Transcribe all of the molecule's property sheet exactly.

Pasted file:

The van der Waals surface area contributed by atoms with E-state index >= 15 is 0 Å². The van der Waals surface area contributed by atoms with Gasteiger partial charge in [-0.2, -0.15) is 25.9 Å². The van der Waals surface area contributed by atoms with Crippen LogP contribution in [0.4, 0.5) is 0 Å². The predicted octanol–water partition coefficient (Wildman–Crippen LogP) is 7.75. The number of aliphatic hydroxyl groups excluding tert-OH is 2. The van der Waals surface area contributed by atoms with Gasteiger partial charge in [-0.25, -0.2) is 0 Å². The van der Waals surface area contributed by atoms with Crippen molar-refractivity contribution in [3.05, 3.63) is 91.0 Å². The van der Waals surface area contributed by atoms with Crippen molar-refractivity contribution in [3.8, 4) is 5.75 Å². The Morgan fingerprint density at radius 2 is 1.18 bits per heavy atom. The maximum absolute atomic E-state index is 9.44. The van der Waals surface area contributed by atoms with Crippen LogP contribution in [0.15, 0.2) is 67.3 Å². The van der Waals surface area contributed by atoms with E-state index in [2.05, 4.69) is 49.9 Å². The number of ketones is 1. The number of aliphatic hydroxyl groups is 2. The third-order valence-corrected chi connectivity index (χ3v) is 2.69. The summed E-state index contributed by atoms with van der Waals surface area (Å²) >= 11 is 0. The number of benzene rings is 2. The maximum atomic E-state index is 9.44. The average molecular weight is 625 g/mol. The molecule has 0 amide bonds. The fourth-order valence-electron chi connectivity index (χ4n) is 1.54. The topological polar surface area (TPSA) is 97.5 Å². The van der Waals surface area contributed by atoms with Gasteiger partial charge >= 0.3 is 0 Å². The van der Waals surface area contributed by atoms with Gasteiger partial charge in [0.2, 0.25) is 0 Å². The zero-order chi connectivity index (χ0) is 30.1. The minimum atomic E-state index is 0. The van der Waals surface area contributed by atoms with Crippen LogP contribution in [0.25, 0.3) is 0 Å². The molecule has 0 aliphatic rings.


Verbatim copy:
The van der Waals surface area contributed by atoms with E-state index >= 15 is 0 Å². The van der Waals surface area contributed by atoms with Gasteiger partial charge in [-0.2, -0.15) is 25.9 Å². The van der Waals surface area contributed by atoms with Crippen LogP contribution in [0.4, 0.5) is 0 Å². The predicted octanol–water partition coefficient (Wildman–Crippen LogP) is 7.75. The number of aliphatic hydroxyl groups excluding tert-OH is 2. The van der Waals surface area contributed by atoms with Gasteiger partial charge in [-0.25, -0.2) is 0 Å². The van der Waals surface area contributed by atoms with Crippen molar-refractivity contribution in [3.05, 3.63) is 91.0 Å². The van der Waals surface area contributed by atoms with Crippen molar-refractivity contribution in [3.8, 4) is 5.75 Å². The Morgan fingerprint density at radius 2 is 1.18 bits per heavy atom. The maximum absolute atomic E-state index is 9.44. The van der Waals surface area contributed by atoms with Crippen LogP contribution in [0.15, 0.2) is 67.3 Å². The van der Waals surface area contributed by atoms with E-state index in [2.05, 4.69) is 49.9 Å². The number of ketones is 1. The number of aliphatic hydroxyl groups is 2. The third-order valence-corrected chi connectivity index (χ3v) is 2.69. The summed E-state index contributed by atoms with van der Waals surface area (Å²) >= 11 is 0. The number of benzene rings is 2. The maximum atomic E-state index is 9.44. The average molecular weight is 625 g/mol. The molecule has 0 amide bonds. The fourth-order valence-electron chi connectivity index (χ4n) is 1.54. The topological polar surface area (TPSA) is 97.5 Å². The van der Waals surface area contributed by atoms with Gasteiger partial charge >= 0.3 is 0 Å². The van der Waals surface area contributed by atoms with Gasteiger partial charge in [0.2, 0.25) is 0 Å². The zero-order chi connectivity index (χ0) is 30.1. The minimum atomic E-state index is 0. The van der Waals surface area contributed by atoms with Crippen LogP contribution in [0.25, 0.3) is 0 Å². The molecule has 0 aliphatic rings.